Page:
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Memory mapping is very seldom a big win, unless you want to do sparse I/O on the file. The reason is that you have to page fault to read in each little chunk of the file, which causes a disk seek per memory mapping page granule (which usually is bigger than a single physical page).

Some memory mapping implementations will optimize the case you're getting (scanning the file linearly) by using read-ahead, but you're likely to be able to do much better using asynchronous double-buffered I/O yourself.

I e, if you need to process N megabytes, do something like:

curRead = queue 2 MB read at offset 0;readOffset = 2 MB;processOffset = 0;while( processOffset < size ) {  prevRead = curRead;  if( readOffset < size ) {    curRead = queue 2 MB read at offset readOffset;    readOffset += 2 MB;  }  wait for completion of prevRead;  process at processOffset;  processOffset += 2 MB;}

(You need a little extra handling of the end if your file isn't neatly aligned to a multiple of 2 MB in size, but the extra work is simple)

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Quote:
 Original post by WashuInstead you should be using a string builder.

Actually look at the shared source it also does it. However the stringBuilder's buffer is large enough that it just copies memory over to the end. Each time you insert something it doubles its size. There was an article about how to do it correctly in Managed C++... (reassigning the pointer).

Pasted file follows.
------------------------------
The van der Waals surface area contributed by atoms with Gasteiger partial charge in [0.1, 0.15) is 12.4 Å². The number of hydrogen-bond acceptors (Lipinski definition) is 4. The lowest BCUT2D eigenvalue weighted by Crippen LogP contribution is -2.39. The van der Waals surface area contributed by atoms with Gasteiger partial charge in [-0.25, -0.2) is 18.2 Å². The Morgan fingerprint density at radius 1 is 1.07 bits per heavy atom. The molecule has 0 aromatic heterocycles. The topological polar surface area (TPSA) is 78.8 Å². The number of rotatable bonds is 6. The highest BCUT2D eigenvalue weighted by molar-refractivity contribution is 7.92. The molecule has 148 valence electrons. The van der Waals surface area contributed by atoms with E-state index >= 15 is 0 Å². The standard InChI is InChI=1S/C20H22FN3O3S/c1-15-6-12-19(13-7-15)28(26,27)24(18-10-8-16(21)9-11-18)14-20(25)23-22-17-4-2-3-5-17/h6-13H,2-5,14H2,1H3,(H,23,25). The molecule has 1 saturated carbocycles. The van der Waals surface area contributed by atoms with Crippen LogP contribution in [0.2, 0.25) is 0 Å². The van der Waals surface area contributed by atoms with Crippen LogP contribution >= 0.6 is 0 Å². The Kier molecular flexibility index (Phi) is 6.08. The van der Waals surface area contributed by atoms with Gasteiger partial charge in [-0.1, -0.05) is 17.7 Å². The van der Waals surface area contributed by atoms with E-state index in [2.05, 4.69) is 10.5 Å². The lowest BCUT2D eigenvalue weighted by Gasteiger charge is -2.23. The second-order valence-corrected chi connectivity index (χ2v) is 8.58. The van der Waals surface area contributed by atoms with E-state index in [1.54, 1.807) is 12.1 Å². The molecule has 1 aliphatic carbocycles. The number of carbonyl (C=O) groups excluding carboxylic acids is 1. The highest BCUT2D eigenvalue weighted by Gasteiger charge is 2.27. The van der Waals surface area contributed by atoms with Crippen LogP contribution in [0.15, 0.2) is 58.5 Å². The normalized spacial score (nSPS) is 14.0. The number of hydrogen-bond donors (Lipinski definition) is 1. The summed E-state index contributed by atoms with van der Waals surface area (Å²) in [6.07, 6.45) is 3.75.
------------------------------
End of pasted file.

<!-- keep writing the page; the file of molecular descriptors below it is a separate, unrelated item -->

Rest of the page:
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OK, the 650 MB file is used to store certain information I need for work, and the file format they decided is text. Anyways, I do need the entire file, but not stored in memory all at one time. Actually, currently, I cannot read the entire file into memory without serious page swapping, and slowing everything down. There are roughly 3.4 million lines in this file I do need stored in RAM at all times though. To cut down on size, 1.7 million of these lines need to be sorted, which results in roughly 46000 different objects (instead of 1.7 million). These are the keys used to access the other 1.7 million objects. The other 30 million lines of the text file, I'm parsing into my own format, and writing 2 files. One file is a temporary file of my own format which comrpesses the 650 MB file into 170 MB, and the other file is a list of offsets used to seek to the specific record in the file I need out of the 1.7 million compressed records.

Currently, on a 1.8 Ghz P4, I have a C version which will read, sort, and write the temporary files in roughly 35 seconds, and it maxes out at 68 MB of RAM. But the GUI, where the results of the processing need to be displayed, is in C#. And I'll admit right now, trying to look at the C code is doable, but extremely ugly. It's filled with tons of pointer arithmetic, mallocs, reallocs, frees, memcopys, memmoves, and memsets all over the place, and incase I ever discovered a bug or memory leak (and I'll be honest, I'm not a perfect programmer), trying to track it down wouldn't exactly be easy. The C# version on the other hand is very simple and very clean.

That's pretty much my goal. Read, sort, and write the temporary files in under 80 MB of RAM usage and in less than 45 seconds.